Cash moves as slowly as some Chicago freight trains
A 10-year plan to modernize the Chicago area’s antiquated freight railroad system began on Monday, but with funding for only about one-fifth of the estimated $1.5 billion cost.
The initial $330 million will go mainly to preliminary design and engineering work, plus some start-up construction to increase the speed of trains from the West Coast delivering goods here from around the world, the Chicago Tribune reported yesterday.
Congress, which has provided a $100 million down payment, will not be looking to invest further in the program for at least three years, when work begins on the next multiyear federal transportation-funding bill.
Nonetheless, federal, state and local officials announced the project’s start Monday on the Southwest Side at the Brighton Park Junction, a 19th Century crossing where four major rail lines converge. All trains, from 100-car freights to Amtrak and Metra passenger coaches, must come to a complete stop at the busy intersection until a switch-tender working inside a rickety shed clears them to proceed.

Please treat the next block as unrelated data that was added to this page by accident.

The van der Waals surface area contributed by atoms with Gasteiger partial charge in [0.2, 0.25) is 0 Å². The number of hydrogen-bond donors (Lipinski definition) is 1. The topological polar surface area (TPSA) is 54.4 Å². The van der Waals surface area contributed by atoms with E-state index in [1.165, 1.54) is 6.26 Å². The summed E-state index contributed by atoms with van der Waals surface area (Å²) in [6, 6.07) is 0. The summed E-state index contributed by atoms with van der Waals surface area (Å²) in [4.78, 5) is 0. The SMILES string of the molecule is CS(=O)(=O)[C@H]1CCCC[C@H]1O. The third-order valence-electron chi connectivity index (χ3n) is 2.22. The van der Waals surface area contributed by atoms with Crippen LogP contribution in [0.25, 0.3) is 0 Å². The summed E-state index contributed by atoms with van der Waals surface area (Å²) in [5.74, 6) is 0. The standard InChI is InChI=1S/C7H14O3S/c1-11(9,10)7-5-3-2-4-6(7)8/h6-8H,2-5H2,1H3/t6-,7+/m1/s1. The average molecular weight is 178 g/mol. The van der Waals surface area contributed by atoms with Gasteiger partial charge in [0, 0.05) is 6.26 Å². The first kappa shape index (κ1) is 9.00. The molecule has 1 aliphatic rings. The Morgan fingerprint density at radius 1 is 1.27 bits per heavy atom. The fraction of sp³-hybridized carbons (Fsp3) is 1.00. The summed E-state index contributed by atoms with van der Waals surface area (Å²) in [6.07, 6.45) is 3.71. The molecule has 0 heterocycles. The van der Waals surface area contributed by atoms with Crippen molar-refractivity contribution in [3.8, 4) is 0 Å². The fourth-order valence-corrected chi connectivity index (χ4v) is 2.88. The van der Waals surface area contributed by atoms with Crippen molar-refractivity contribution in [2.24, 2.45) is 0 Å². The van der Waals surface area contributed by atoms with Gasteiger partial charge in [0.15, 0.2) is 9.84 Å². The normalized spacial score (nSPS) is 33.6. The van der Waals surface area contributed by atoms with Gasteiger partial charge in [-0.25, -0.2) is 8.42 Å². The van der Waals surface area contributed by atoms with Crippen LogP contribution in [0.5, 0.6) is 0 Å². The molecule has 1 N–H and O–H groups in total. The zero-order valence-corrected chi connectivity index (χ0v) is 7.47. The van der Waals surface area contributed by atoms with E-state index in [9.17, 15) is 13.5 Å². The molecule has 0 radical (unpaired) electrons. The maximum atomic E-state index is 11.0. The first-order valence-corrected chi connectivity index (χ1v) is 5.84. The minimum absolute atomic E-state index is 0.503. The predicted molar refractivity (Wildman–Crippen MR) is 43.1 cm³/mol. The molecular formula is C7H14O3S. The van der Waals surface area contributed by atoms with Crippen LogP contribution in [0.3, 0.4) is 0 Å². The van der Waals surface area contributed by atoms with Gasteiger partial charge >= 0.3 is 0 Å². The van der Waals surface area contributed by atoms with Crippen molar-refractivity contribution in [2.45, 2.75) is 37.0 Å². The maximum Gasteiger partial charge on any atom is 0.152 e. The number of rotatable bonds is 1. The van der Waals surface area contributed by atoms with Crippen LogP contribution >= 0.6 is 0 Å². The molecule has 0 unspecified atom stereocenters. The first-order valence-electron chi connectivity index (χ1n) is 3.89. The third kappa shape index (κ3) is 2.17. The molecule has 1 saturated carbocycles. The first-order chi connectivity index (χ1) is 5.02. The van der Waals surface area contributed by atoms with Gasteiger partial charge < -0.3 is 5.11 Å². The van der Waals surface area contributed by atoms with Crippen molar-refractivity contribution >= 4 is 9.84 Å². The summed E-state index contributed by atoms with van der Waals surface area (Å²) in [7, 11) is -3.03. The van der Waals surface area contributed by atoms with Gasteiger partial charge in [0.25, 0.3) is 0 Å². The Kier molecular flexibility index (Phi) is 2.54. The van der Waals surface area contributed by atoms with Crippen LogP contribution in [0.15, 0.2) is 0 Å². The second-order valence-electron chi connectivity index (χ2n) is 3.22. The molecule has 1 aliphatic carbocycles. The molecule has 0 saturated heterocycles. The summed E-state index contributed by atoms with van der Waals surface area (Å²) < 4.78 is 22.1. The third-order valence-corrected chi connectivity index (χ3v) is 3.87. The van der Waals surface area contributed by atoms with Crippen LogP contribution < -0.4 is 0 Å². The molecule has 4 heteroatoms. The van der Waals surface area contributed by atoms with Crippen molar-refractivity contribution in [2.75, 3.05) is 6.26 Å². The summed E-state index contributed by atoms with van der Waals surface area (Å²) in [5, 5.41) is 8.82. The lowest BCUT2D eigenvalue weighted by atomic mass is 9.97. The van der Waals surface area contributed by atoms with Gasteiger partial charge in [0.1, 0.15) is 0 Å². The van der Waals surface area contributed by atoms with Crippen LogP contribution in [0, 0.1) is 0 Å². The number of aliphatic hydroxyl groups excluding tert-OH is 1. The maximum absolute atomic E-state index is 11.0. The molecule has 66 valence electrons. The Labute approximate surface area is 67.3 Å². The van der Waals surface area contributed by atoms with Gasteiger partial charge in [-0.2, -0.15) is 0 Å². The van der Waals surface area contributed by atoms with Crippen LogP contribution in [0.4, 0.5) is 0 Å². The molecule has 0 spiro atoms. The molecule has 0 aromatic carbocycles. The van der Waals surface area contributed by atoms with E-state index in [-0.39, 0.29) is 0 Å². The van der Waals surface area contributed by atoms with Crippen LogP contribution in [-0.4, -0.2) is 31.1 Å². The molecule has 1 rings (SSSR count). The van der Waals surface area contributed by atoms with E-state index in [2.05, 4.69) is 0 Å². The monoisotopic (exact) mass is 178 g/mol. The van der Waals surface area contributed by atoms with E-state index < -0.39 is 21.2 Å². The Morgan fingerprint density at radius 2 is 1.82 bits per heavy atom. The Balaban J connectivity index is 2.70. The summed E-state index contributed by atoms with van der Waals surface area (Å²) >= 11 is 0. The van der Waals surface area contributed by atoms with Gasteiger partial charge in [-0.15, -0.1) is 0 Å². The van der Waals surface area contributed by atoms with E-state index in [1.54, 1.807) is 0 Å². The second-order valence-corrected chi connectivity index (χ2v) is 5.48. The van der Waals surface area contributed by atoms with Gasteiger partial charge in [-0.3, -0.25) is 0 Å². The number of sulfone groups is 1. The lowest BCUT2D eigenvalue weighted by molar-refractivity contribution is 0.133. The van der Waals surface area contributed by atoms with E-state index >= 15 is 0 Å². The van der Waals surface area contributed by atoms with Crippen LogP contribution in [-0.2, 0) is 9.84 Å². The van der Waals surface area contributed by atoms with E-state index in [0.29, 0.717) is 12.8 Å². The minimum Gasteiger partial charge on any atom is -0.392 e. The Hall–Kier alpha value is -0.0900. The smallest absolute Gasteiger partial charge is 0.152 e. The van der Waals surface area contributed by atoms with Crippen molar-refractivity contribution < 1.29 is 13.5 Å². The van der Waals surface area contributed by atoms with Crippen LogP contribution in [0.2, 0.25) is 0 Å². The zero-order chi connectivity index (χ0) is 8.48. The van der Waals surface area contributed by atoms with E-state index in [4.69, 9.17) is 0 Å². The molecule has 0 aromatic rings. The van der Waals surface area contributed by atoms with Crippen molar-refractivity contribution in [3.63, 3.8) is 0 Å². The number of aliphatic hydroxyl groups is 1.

The project, known as CREATE (Chicago Region Environmental and Transportation Efficiency Project) would ease rail congestion across the country by untying the bottleneck in the Chicago area, backers of the program said.
While it takes a freight train traveling from California several days to reach the outskirts of Chicago, it often takes another four days to reach its ultimate destination in the region because of severe rail congestion, lack of track capacity and outmoded equipment, officials said.
CREATE also would ease delays for Metra commuters whose trains run on many of the same tracks, especially in the southern suburbs and on the Heritage Corridor line from Chicago to Joliet.
Because of congestion, Metra can operate only six rush-hour trains a day on the Heritage Corridor – three in the morning and three in the afternoon.
In addition to the $100 million from Congress, the CREATE project has received $100 million from the freight railway industry and Metra, $100 million from the state and $30 million from Chicago.